Audi is planning to only launch new fully electric vehicles on the global market from 2026, a year after introducing their final all-new model with a combustion engine (ICE).
That ICE model will provide Audi and its dealers some continuity of revenue until 2033, when the automaker finally ends the production of combustion engines. The Chinese market will however be an exception, as Audi expects to see continued demand of ICE in the world’s largest automobile market beyond 2033, and the ICEs are manufactured locally.
Audi will continue investing all its efforts in the development of the ICE right up to its final discontinuation, which will ultimately be decided by customers and legislation.
The strategic roadmap was shared by Audi CEO Markus Duesmann at the Berlin Climate Conference. “With this roadmap, we are creating clarity necessary to make a decisive and powerful transition to the electric range. We are sending the signal that Audi is ready,” Duesmann continued. “I don’t believe in the success of bans. I believe in the success of technology and innovation.”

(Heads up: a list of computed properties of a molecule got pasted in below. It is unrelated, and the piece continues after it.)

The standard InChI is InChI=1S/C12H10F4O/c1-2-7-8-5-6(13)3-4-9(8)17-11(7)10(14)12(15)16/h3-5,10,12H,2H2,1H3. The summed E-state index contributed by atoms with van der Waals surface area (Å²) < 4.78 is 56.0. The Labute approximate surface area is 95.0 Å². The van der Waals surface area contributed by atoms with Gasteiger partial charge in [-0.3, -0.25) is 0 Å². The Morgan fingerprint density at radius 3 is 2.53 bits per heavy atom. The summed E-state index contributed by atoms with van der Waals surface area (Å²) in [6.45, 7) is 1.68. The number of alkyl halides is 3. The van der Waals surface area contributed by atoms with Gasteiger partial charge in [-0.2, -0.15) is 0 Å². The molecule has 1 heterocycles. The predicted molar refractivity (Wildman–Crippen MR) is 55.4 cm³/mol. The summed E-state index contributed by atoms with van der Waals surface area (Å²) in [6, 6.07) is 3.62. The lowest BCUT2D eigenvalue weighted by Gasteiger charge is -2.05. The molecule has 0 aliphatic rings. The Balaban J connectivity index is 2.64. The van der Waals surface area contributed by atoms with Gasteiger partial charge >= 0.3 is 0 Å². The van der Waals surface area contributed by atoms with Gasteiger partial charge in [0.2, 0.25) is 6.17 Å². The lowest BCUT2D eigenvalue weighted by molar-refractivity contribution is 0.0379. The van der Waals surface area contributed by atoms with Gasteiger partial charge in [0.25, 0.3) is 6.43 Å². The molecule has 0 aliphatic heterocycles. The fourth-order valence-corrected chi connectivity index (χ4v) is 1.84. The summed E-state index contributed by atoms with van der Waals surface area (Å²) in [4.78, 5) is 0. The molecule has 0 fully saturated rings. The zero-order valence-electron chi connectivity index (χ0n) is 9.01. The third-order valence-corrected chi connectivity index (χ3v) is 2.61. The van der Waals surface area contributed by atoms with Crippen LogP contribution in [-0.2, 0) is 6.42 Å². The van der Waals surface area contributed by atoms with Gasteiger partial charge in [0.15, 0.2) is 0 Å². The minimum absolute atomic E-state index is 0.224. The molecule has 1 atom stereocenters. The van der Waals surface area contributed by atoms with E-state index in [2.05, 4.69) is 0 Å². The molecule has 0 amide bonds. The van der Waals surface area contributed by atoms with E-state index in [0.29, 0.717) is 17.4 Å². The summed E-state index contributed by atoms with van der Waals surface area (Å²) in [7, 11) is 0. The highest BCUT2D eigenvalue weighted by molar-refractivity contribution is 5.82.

Audi aims to achieve net-zero emissions by 2050 at the latest. Apart from the introduction of a range of EVs, the company is also partnering with energy suppliers to generate additional renewable energy. There is no point in making efficient EVs if the electricity from the grid is of unsustainable sources.
The current portfolio of fully electric Audi vehicles consists of the Audi e-tron, e-tron Sportback, the flagship e-tron GT, and the very recently unveiled Q4 e-tron and Q4 e-tron Sportback. The Q4 e-tron shares more in common with Volkswagen Group’s MEB platform that also forms the basis of the Volkswagen ID.4 model.
Meanwhile, the new-generation sedan line-up of Audi A6, A4 and A8 is being slated for introduction from next year underpinned by the new PPE platform.